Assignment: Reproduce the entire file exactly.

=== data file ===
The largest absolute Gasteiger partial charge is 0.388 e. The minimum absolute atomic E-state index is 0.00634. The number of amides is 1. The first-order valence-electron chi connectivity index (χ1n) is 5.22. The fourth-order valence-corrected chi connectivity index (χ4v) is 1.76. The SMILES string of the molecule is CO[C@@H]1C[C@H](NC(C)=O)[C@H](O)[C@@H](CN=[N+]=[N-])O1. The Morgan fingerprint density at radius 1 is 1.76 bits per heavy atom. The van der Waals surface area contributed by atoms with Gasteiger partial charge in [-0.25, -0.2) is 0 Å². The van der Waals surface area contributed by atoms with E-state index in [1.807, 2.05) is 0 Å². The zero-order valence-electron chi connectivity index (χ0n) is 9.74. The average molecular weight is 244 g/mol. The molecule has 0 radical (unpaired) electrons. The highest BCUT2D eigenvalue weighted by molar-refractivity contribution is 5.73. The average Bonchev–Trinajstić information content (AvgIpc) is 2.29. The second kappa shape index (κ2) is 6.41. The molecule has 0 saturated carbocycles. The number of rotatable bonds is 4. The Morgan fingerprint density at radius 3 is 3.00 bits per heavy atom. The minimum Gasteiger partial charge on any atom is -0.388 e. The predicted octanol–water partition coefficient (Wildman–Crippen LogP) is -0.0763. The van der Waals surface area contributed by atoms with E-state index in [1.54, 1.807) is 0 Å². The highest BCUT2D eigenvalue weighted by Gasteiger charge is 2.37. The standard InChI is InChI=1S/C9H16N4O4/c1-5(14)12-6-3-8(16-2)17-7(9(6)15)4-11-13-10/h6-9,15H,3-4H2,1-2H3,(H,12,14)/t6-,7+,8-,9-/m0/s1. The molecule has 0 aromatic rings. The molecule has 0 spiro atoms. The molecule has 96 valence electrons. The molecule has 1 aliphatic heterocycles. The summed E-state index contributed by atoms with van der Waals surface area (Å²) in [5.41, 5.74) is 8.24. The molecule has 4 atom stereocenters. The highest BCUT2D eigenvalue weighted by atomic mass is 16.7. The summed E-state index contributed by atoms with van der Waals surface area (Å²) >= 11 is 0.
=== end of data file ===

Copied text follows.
The largest absolute Gasteiger partial charge is 0.388 e. The minimum absolute atomic E-state index is 0.00634. The number of amides is 1. The first-order valence-electron chi connectivity index (χ1n) is 5.22. The fourth-order valence-corrected chi connectivity index (χ4v) is 1.76. The SMILES string of the molecule is CO[C@@H]1C[C@H](NC(C)=O)[C@H](O)[C@@H](CN=[N+]=[N-])O1. The Morgan fingerprint density at radius 1 is 1.76 bits per heavy atom. The van der Waals surface area contributed by atoms with Gasteiger partial charge in [-0.25, -0.2) is 0 Å². The van der Waals surface area contributed by atoms with E-state index in [1.807, 2.05) is 0 Å². The zero-order valence-electron chi connectivity index (χ0n) is 9.74. The average molecular weight is 244 g/mol. The molecule has 0 radical (unpaired) electrons. The highest BCUT2D eigenvalue weighted by molar-refractivity contribution is 5.73. The average Bonchev–Trinajstić information content (AvgIpc) is 2.29. The second kappa shape index (κ2) is 6.41. The molecule has 0 saturated carbocycles. The number of rotatable bonds is 4. The Morgan fingerprint density at radius 3 is 3.00 bits per heavy atom. The minimum Gasteiger partial charge on any atom is -0.388 e. The predicted octanol–water partition coefficient (Wildman–Crippen LogP) is -0.0763. The van der Waals surface area contributed by atoms with E-state index in [1.54, 1.807) is 0 Å². The highest BCUT2D eigenvalue weighted by Gasteiger charge is 2.37. The standard InChI is InChI=1S/C9H16N4O4/c1-5(14)12-6-3-8(16-2)17-7(9(6)15)4-11-13-10/h6-9,15H,3-4H2,1-2H3,(H,12,14)/t6-,7+,8-,9-/m0/s1. The molecule has 0 aromatic rings. The molecule has 0 spiro atoms. The molecule has 96 valence electrons. The molecule has 1 aliphatic heterocycles. The summed E-state index contributed by atoms with van der Waals surface area (Å²) in [5.41, 5.74) is 8.24. The molecule has 4 atom stereocenters. The highest BCUT2D eigenvalue weighted by atomic mass is 16.7. The summed E-state index contributed by atoms with van der Waals surface area (Å²) >= 11 is 0.